Burt Lancaster in his final western plays an incomparably gallant and commanding Bill Doolin, head of the Doolin-Dalton gang. Flamboyant Amanda Plummer, in her screen debut, and soulful Diane Lane provide perfect youthful counterpoints to this weary wild bunch. By demanding that the outlaws live up to the images they cut in Ned Buntline’s dime novels, Plummer’s Cattle Annie revives Doolin and his outfit, including the superbly laconic Scott Glenn as Bill Dalton and a scarily intense John Savage as her lover, Bittercreek Newcomb. When disaster strikes—in the form of Rod Steiger’s cagey, weathered lawman Bill Tilghman and his Pinkerton goons—the filial passion of Lane’s Little Britches for Doolin ultimately catalyzes their redemption. Balancing the story’s emotions beautifully, director Lamont Johnson uses Larry Pizer’s lyric cinematography and Sahn Berti and Tom Slocum’s resonant country and western score to create a tall tale with the pull of a romantic ballad.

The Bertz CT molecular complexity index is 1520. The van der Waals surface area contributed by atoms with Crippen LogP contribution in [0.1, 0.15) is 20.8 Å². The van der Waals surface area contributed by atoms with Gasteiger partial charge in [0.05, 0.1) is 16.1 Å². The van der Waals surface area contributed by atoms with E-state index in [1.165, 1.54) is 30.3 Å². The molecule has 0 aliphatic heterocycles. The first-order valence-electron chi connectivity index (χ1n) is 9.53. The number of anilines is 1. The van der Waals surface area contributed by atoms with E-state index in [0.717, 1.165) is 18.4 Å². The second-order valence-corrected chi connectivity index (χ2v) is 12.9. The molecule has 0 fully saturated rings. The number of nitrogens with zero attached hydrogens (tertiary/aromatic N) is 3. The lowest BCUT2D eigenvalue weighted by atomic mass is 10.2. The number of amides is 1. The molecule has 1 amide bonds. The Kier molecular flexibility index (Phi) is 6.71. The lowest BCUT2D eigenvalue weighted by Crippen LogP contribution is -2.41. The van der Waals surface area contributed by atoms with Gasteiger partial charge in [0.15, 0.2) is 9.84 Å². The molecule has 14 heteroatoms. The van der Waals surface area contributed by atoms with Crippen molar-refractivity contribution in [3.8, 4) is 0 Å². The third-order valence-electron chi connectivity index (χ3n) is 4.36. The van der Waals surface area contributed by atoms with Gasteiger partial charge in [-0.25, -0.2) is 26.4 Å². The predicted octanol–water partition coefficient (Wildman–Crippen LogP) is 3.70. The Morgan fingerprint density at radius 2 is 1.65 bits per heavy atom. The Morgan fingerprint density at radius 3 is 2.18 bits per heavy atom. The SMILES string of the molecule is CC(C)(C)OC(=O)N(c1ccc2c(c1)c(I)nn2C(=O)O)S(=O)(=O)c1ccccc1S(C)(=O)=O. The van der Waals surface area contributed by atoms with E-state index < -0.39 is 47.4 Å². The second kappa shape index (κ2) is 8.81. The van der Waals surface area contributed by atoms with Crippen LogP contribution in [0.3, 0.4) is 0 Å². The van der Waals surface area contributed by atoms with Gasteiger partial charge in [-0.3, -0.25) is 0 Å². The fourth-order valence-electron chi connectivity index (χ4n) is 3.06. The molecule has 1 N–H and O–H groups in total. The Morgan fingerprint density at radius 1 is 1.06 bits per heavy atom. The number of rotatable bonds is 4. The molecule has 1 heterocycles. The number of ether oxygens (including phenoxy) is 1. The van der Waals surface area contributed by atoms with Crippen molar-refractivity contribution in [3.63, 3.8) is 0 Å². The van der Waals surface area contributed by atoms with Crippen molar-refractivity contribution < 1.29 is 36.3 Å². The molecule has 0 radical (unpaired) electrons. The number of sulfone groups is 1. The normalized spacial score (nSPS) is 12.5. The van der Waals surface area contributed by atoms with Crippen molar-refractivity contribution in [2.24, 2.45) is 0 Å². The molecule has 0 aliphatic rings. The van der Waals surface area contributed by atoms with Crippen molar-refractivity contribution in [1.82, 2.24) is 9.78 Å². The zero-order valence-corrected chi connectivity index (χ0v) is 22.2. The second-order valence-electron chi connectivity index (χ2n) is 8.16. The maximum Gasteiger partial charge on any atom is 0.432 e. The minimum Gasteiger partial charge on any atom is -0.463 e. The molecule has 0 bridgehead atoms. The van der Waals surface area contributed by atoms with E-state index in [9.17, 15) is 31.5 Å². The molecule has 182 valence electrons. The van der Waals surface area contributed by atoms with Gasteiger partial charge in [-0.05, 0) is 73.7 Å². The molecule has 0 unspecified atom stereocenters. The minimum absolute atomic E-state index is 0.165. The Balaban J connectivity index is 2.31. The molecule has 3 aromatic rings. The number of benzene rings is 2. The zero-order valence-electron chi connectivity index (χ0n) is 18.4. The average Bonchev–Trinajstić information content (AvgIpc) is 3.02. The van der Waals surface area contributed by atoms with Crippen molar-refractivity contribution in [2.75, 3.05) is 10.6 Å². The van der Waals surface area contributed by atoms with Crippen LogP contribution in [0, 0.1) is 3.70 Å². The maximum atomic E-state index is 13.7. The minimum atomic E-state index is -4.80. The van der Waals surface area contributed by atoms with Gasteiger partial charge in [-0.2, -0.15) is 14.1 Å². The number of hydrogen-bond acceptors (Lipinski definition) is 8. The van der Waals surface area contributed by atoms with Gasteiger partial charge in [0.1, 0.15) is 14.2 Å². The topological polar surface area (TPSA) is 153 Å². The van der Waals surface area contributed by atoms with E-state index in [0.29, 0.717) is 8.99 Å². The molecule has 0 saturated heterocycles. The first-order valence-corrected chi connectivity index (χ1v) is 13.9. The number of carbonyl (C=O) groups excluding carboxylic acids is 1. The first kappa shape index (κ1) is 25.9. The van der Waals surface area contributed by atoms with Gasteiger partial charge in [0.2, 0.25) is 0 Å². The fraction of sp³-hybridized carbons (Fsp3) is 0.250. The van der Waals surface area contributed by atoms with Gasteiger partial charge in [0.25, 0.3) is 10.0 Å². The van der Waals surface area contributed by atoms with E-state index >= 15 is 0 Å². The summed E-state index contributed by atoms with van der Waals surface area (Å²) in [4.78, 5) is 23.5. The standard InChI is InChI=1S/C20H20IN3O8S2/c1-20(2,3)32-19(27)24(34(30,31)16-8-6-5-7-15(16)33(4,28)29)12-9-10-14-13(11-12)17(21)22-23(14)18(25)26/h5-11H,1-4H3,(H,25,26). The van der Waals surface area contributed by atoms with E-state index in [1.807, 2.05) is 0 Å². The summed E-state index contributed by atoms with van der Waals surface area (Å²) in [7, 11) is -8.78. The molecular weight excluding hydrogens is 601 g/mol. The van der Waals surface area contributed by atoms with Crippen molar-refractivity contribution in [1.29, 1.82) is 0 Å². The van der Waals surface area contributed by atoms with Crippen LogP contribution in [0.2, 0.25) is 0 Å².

Michael Sragow is a contributing editor to Film Comment and writes its Deep Focus column. He is a member of the National Society of Film Critics and the Los Angeles Film Critics Association.
Here and elsewhere: the philosopher-turned-filmmaker joins for a conversation about the making of his debut film, which explodes conventions of biography and nonfiction for a uniquely collective portrait of trans life